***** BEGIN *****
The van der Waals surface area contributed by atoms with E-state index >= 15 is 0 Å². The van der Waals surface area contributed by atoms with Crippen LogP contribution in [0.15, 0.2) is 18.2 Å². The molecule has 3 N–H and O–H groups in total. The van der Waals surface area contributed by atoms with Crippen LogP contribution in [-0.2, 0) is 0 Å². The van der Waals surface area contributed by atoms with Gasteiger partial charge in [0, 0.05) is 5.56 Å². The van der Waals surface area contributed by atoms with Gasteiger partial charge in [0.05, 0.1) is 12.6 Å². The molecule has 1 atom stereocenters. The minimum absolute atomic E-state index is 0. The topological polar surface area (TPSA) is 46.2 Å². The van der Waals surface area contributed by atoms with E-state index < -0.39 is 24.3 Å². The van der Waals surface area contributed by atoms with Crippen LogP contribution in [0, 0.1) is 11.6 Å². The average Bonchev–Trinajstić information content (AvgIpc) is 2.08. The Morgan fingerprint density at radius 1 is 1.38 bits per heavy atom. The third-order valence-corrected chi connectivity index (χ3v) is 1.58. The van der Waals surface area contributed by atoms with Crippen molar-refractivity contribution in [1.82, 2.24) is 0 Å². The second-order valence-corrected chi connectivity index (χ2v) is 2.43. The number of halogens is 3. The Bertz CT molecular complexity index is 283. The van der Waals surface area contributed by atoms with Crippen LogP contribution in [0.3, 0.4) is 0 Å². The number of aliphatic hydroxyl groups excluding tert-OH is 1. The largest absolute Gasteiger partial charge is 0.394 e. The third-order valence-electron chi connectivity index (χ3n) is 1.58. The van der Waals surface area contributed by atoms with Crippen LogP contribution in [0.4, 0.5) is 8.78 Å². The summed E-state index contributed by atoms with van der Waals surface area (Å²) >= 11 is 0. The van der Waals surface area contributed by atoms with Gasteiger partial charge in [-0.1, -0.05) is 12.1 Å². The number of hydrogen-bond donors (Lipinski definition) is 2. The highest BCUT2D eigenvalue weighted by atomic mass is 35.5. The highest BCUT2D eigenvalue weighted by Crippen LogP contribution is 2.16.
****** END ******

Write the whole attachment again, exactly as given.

The van der Waals surface area contributed by atoms with E-state index >= 15 is 0 Å². The van der Waals surface area contributed by atoms with Crippen LogP contribution in [0.15, 0.2) is 18.2 Å². The molecule has 3 N–H and O–H groups in total. The van der Waals surface area contributed by atoms with Crippen LogP contribution in [-0.2, 0) is 0 Å². The van der Waals surface area contributed by atoms with Gasteiger partial charge in [0, 0.05) is 5.56 Å². The van der Waals surface area contributed by atoms with Gasteiger partial charge in [0.05, 0.1) is 12.6 Å². The molecule has 1 atom stereocenters. The minimum absolute atomic E-state index is 0. The topological polar surface area (TPSA) is 46.2 Å². The van der Waals surface area contributed by atoms with E-state index < -0.39 is 24.3 Å². The van der Waals surface area contributed by atoms with Crippen LogP contribution in [0, 0.1) is 11.6 Å². The average Bonchev–Trinajstić information content (AvgIpc) is 2.08. The Morgan fingerprint density at radius 1 is 1.38 bits per heavy atom. The third-order valence-corrected chi connectivity index (χ3v) is 1.58. The van der Waals surface area contributed by atoms with Crippen molar-refractivity contribution in [1.82, 2.24) is 0 Å². The second-order valence-corrected chi connectivity index (χ2v) is 2.43. The number of halogens is 3. The Bertz CT molecular complexity index is 283. The van der Waals surface area contributed by atoms with Crippen LogP contribution in [0.3, 0.4) is 0 Å². The number of aliphatic hydroxyl groups excluding tert-OH is 1. The largest absolute Gasteiger partial charge is 0.394 e. The third-order valence-electron chi connectivity index (χ3n) is 1.58. The van der Waals surface area contributed by atoms with Crippen LogP contribution in [0.4, 0.5) is 8.78 Å². The summed E-state index contributed by atoms with van der Waals surface area (Å²) >= 11 is 0. The van der Waals surface area contributed by atoms with Gasteiger partial charge in [-0.1, -0.05) is 12.1 Å². The number of hydrogen-bond donors (Lipinski definition) is 2. The highest BCUT2D eigenvalue weighted by atomic mass is 35.5. The highest BCUT2D eigenvalue weighted by Crippen LogP contribution is 2.16.